An automatic transmission works by using a system of planetary gears that lock and unlock to accomplish gear changes. Automatic transmissions use a torque converter, rather than a clutch, to disconnect the transmission from the engine when the car is coming to a stop.
The standard automatic transmission found in cars is a hydraulic automatic transmission. The hydraulic transmission contains a planetary gearset, bands to lock the gearset, wet-plate clutches, a hydraulic system and a gear pump. The planetary gearset is what makes it so that the car can shift in and out of different gears, and there are two folded into one gearset inside an automatic transmission.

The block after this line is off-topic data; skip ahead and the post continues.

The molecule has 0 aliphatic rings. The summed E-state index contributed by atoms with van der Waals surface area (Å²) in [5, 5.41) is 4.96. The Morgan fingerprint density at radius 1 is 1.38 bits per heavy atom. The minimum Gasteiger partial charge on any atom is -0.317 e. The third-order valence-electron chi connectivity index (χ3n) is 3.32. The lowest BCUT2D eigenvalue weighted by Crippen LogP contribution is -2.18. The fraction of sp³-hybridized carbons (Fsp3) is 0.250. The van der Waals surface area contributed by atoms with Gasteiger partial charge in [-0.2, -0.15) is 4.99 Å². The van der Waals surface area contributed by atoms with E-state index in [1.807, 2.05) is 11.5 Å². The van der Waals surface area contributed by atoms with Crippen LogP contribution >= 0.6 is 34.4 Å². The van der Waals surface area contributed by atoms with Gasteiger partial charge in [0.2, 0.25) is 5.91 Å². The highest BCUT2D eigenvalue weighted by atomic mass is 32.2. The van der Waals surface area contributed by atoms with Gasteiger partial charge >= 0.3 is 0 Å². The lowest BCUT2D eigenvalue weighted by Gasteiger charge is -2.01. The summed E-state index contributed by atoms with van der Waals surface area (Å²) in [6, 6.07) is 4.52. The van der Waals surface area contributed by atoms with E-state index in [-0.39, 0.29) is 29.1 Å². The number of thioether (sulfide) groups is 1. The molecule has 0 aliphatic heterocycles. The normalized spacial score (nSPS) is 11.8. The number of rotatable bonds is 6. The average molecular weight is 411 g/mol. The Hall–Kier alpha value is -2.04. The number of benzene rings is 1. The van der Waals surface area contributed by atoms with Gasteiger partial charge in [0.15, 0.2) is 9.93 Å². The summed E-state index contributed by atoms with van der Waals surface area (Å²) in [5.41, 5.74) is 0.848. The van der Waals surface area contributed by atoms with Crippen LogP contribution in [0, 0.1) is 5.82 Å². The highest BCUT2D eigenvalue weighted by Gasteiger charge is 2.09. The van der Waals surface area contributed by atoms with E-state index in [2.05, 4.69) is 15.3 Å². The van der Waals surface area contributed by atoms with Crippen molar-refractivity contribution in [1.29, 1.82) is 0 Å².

The planetary gearset has three components: the sun gear, the planetary gears and the ring gear. The gearset works by moving two of these components and keeping another one still. This transmits the torque that the engine makes to the wheels of the car making it so that the car can move. Transmission fluid, stored in a sump under the transmission when not in use, is pulled up by the gear pump into the transmission. The gear pump only has oil pressure when the car is running, which is why an automatic car can not be push-started.